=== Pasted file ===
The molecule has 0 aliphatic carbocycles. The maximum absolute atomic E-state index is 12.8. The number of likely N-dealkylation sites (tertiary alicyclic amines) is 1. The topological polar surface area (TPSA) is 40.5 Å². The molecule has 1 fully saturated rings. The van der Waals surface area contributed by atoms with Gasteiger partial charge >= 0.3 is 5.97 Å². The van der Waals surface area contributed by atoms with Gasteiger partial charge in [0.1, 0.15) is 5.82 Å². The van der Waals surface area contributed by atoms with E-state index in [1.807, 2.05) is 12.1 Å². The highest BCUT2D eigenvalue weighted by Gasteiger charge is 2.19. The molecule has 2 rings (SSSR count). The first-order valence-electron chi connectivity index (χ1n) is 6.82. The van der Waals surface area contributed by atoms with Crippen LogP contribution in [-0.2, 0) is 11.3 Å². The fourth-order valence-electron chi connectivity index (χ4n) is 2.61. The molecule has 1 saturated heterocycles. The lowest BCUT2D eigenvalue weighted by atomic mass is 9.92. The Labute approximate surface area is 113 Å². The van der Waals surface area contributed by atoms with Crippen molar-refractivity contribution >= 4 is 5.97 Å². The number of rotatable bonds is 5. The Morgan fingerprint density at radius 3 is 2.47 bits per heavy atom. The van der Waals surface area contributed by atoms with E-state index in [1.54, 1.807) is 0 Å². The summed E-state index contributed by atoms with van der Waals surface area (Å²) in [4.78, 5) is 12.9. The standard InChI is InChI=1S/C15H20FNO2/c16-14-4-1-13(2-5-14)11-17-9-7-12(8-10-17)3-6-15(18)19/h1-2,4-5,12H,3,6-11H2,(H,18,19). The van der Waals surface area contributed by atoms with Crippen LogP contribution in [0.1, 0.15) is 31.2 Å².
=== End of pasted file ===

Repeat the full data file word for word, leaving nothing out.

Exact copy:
The molecule has 0 aliphatic carbocycles. The maximum absolute atomic E-state index is 12.8. The number of likely N-dealkylation sites (tertiary alicyclic amines) is 1. The topological polar surface area (TPSA) is 40.5 Å². The molecule has 1 fully saturated rings. The van der Waals surface area contributed by atoms with Gasteiger partial charge >= 0.3 is 5.97 Å². The van der Waals surface area contributed by atoms with Gasteiger partial charge in [0.1, 0.15) is 5.82 Å². The van der Waals surface area contributed by atoms with E-state index in [1.807, 2.05) is 12.1 Å². The highest BCUT2D eigenvalue weighted by Gasteiger charge is 2.19. The molecule has 2 rings (SSSR count). The first-order valence-electron chi connectivity index (χ1n) is 6.82. The van der Waals surface area contributed by atoms with Crippen LogP contribution in [-0.2, 0) is 11.3 Å². The fourth-order valence-electron chi connectivity index (χ4n) is 2.61. The molecule has 1 saturated heterocycles. The lowest BCUT2D eigenvalue weighted by atomic mass is 9.92. The Labute approximate surface area is 113 Å². The van der Waals surface area contributed by atoms with Crippen molar-refractivity contribution >= 4 is 5.97 Å². The number of rotatable bonds is 5. The Morgan fingerprint density at radius 3 is 2.47 bits per heavy atom. The van der Waals surface area contributed by atoms with E-state index in [1.54, 1.807) is 0 Å². The summed E-state index contributed by atoms with van der Waals surface area (Å²) in [4.78, 5) is 12.9. The standard InChI is InChI=1S/C15H20FNO2/c16-14-4-1-13(2-5-14)11-17-9-7-12(8-10-17)3-6-15(18)19/h1-2,4-5,12H,3,6-11H2,(H,18,19). The van der Waals surface area contributed by atoms with Crippen LogP contribution in [0.1, 0.15) is 31.2 Å².